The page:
3. What s your philosophy of learning through virtual worlds and / or simulation?
All learning should be fun. We do best in life what we enjoy doing. There is certain basic information we need to be given in childhood, some standards that we need explaining to us so that we understand the community’s advantage of our abiding by them. But information is now readily available and we can see the standards of others on the internet.

What the young are not learning, and what previous generations have failed to learn, is the wisdom to use the information and technology we now have and will shortly have on a vastly greater scale. The evidence for this is all around us. In the 21st Century we are still fighting wars. The gap between the rich and the poor has doubled in my lifetime, a period when democracy has been widely accepted and practiced as the fairest of the available political systems. We have turned sex into a heinous crime while allowing truth to be routinely ignored, indeed even discouraged. Business, especially in the financial area, is more corrupt than ever.

Mankind is a mixture of good and bad. Proselytizing good has not had a record of unqualified success because it has involved telling people what to do. Mankind only does what is right when men and women have worked out for themselves what is right and concluded that following the path of right is sensible.

4. How do you see gaming / simulation / virtual worlds working with mobile learning?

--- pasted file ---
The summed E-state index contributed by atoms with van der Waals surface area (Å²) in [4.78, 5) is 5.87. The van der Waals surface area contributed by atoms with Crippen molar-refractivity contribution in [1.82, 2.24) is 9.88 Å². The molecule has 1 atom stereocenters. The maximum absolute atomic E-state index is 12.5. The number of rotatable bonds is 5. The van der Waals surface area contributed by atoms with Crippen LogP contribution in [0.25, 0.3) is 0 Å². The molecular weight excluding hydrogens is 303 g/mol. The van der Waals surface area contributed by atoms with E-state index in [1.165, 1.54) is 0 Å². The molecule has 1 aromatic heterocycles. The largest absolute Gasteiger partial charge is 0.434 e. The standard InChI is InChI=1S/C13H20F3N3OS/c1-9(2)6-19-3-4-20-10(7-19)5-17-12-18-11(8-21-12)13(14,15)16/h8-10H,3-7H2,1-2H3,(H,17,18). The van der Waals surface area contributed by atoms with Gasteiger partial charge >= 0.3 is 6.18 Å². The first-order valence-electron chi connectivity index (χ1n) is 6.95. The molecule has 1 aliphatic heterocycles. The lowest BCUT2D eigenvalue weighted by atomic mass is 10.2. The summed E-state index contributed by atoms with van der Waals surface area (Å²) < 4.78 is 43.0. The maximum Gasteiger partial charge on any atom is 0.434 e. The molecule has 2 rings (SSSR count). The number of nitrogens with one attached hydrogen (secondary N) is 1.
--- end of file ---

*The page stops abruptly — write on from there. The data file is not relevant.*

We all grew up believing that, apart from life itself, choice was our greatest gift. We could choose right from wrong. Countless millions have struggled to follow their consciences while a relatively small number have been allowed to take advantage of them for personal material, social and political gain. This is not a Socialist view, it is a sound social view.

The fastest way to improve choice for those for whom it is still too limited is for them to know each other, to talk to each other, to learn about each other’s cultures, to enjoy each others’ company. Every time I see a children’s party on The Travels of Wiglington and Wenks Virtual World I rejoice at the mixture of cultures, at the visible exchanges of childish but profound wisdom, at the making of the real global village we all live in.

5. How can virtual worlds help develop viable learning communities?
Virtual worlds are nothing new. All religions from the dawn of time have relied on a concept of virtual world, without the benefit of the internet, to promote their beliefs, confident that doing so will improve the world and the behaviour of the people in it. As I have already said the lessons mankind has to learn are lessons of wisdom.

Who has this wisdom?
Happily, each of us has some wisdom regardless of our intellect and despite our level of education. Some of the wisest people I have known have been peasants or people in jobs that lacked the influence of the celebrated and the politically or commercially dominant. The internet is a chance to root out the dangerous businesses and the personality destroying greed and learn about a more balanced lifestyle.

We talk about it enough. Let’s start to walk the talk.
John Bittleston